U.S. stocks fell, paring a monthly advance, while Treasuries rose after May economic data raised concern over the strength of the American economy following a first-quarter contraction. European shares sank the most since April.
The Standard & Poor’s 500 Index lost 0.6 percent at 4 p.m. in New York, capping its first weekly drop in four. The Stoxx Europe 600 Index fell 1.7 percent in its worst day since April 29. The yield on 10-year Treasury notes dropped one basis point to 2.12 percent. Oil capped an 11th weekly gain, the longest streak since futures trading began in 1983.
The U.S. economy contracted 0.7 percent in the first quarter, adding to evidence the Federal Reserve won’t be in a hurry to raise interest rates even as officials believe the setback in growth was temporary. Separate data Friday raised concern the recovery isn’t as robust as forecast, as the May reading on the Chicago business activity index unexpectedly fell and consumer confidence decreased to a six-month low.
“GDP is kind of an old story -- we already knew it contracted, but the Chicago PMI number came in unexpectedly low,” Kevin Caron, a market strategist and portfolio manager who helps oversee $170 billion at Stifel Nicolaus & Co. in Florham Park, New Jersey. “It could be that the market was hoping for a better number, and didn’t get the support it wanted. There’s conflicting data on the strength of the economy.”
The S&P 500 has advanced 1.2 percent this month, closing at a fresh record on May 21. The Nasdaq Composite Index and the Dow Jones Industrial Average also rose to all-time highs in May.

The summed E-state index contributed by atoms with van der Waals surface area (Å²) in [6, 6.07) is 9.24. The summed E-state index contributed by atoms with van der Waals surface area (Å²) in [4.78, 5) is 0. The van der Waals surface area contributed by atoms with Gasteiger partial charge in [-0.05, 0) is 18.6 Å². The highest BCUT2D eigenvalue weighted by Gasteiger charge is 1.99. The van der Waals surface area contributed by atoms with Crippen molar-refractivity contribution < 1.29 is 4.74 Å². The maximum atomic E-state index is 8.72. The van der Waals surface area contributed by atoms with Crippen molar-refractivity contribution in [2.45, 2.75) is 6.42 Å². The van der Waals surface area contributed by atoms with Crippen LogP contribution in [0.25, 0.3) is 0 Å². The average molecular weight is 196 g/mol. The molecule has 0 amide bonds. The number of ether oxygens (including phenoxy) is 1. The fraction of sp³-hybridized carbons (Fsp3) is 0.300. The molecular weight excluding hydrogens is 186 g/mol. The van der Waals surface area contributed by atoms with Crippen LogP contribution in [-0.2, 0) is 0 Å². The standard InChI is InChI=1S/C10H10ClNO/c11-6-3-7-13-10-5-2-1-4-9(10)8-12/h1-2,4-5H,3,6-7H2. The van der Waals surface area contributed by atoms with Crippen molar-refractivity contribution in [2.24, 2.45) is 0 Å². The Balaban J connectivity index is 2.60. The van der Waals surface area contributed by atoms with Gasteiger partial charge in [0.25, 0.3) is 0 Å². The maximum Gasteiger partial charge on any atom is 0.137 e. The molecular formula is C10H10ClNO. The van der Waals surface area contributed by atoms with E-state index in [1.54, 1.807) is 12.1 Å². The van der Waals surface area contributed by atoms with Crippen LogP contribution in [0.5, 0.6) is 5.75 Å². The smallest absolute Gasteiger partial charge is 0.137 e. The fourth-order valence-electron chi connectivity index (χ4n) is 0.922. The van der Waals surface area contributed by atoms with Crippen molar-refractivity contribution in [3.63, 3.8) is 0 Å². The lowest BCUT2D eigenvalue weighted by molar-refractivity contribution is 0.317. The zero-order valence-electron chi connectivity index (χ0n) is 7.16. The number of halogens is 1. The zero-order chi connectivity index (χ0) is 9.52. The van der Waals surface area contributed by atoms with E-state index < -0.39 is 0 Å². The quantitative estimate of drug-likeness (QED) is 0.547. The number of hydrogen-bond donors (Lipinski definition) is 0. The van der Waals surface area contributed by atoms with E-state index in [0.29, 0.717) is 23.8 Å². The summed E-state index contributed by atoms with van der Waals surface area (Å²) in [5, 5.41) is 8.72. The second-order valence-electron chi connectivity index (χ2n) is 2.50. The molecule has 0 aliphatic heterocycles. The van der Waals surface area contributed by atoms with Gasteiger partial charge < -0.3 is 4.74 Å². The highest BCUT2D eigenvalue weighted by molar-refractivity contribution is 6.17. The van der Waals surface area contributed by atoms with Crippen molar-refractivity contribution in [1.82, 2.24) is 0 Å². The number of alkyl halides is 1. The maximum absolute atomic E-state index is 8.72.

The Institute for Supply Management-Chicago Inc.’s business barometer fell to 46.2 in May from 52.3 the prior month. Consumer confidence in the U.S. fell to a six-month low in May as Americans became less sanguine about the prospects for the economy.
“The Chicago PMI headline was exceedingly soft,” said Mark Luschini, chief investment strategist in Philadelphia at Janney Capital Management LLC, which oversees about $68 billion. “Investors are chalking up softer economic data to a lot of anomalous factors in the first quarter, but this was a May read. That collectively is weighing on the markets at a time when there’s no impetus to buy.”
German and French stocks dragged European shares to their biggest decline in a month amid investor concern Greece won’t reach an agreement with creditors in time for a debt repayment.
U.S. government securities headed for the first weekly advance in more than a month, signaling that the worst of their selloff may be over. Stocks and bonds have been recovering from losses earlier this month as concern eased over the pace of inflation and traders aren’t predicting more than one rate increase any time soon.
“We really need to get a sense of the strength of the U.S. economy, or at least an assurance that we’re not in for a more serious slowdown,” said Teis Knuthsen, chief investment officer at Saxo Bank A/S’s private-banking unit in Hellerup, Denmark. “It’s been a bit tricky this month with a number of worries in the market -- everything from concerns about the Fed and the weakness in the U.S. economy, to a very rapid rise in European interest rates and problems in Greece.”
While all sovereign-debt markets tracked by Bloomberg World Bond Indexes made a loss in the past month, signs of strength emerged this week. Germany’s 10-year bunds continued to stabilize after a selloff that sent rates surging 70 basis points. The bund yield dropped five basis points to 0.49 percent Friday. Italy’s 10-year yield fell one basis point to 1.85 percent on Friday.
Emerging-market stocks headed for their worst month this year and currencies weakened amid concern the Fed is close to raising interest rates, dimming the appeal of riskier assets. The MSCI Emerging Markets Index dropped 0.6 percent Friday, capping a 4.2 percent drop in May.
West Texas Intermediate crude rose 4.5 percent to settle at $60.30 a barrel for the biggest advance in six weeks. Prices were up 1 percent in the week and 1.1 percent in May.